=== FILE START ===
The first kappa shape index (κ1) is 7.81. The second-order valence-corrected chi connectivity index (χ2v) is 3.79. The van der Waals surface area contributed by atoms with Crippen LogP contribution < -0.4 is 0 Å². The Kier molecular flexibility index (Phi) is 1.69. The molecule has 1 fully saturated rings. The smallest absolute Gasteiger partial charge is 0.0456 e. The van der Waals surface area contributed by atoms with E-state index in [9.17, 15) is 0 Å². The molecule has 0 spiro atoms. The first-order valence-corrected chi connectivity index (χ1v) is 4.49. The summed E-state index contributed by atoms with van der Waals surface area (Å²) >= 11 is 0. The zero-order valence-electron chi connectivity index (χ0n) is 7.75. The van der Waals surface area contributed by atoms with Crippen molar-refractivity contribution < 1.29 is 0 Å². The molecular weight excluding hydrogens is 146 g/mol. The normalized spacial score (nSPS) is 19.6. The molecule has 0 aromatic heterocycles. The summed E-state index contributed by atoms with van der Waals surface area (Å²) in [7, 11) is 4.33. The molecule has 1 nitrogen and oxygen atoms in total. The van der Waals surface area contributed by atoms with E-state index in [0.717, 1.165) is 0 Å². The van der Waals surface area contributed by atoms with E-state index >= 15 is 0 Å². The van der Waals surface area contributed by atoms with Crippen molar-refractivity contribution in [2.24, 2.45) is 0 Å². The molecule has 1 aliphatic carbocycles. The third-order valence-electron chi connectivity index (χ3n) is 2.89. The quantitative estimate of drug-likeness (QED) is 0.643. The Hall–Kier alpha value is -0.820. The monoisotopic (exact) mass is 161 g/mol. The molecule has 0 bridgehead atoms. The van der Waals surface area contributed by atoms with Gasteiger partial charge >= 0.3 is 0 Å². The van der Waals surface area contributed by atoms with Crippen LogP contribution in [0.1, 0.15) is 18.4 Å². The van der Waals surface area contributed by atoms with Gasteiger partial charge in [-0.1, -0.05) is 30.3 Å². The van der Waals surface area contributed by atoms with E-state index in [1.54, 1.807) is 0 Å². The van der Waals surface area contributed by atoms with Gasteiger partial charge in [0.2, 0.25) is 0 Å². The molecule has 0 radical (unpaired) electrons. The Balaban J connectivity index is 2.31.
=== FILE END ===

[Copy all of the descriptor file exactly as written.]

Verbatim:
The first kappa shape index (κ1) is 7.81. The second-order valence-corrected chi connectivity index (χ2v) is 3.79. The van der Waals surface area contributed by atoms with Crippen LogP contribution < -0.4 is 0 Å². The Kier molecular flexibility index (Phi) is 1.69. The molecule has 1 fully saturated rings. The smallest absolute Gasteiger partial charge is 0.0456 e. The van der Waals surface area contributed by atoms with E-state index in [9.17, 15) is 0 Å². The molecule has 0 spiro atoms. The first-order valence-corrected chi connectivity index (χ1v) is 4.49. The summed E-state index contributed by atoms with van der Waals surface area (Å²) >= 11 is 0. The zero-order valence-electron chi connectivity index (χ0n) is 7.75. The van der Waals surface area contributed by atoms with Crippen molar-refractivity contribution < 1.29 is 0 Å². The molecular weight excluding hydrogens is 146 g/mol. The normalized spacial score (nSPS) is 19.6. The molecule has 0 aromatic heterocycles. The summed E-state index contributed by atoms with van der Waals surface area (Å²) in [7, 11) is 4.33. The molecule has 1 nitrogen and oxygen atoms in total. The van der Waals surface area contributed by atoms with E-state index in [0.717, 1.165) is 0 Å². The van der Waals surface area contributed by atoms with E-state index >= 15 is 0 Å². The van der Waals surface area contributed by atoms with Crippen molar-refractivity contribution in [2.24, 2.45) is 0 Å². The molecule has 1 aliphatic carbocycles. The third-order valence-electron chi connectivity index (χ3n) is 2.89. The quantitative estimate of drug-likeness (QED) is 0.643. The Hall–Kier alpha value is -0.820. The monoisotopic (exact) mass is 161 g/mol. The molecule has 0 bridgehead atoms. The van der Waals surface area contributed by atoms with Gasteiger partial charge >= 0.3 is 0 Å². The van der Waals surface area contributed by atoms with Crippen LogP contribution in [0.1, 0.15) is 18.4 Å². The van der Waals surface area contributed by atoms with Gasteiger partial charge in [-0.1, -0.05) is 30.3 Å². The van der Waals surface area contributed by atoms with E-state index in [1.54, 1.807) is 0 Å². The van der Waals surface area contributed by atoms with Gasteiger partial charge in [0.2, 0.25) is 0 Å². The molecule has 0 radical (unpaired) electrons. The Balaban J connectivity index is 2.31.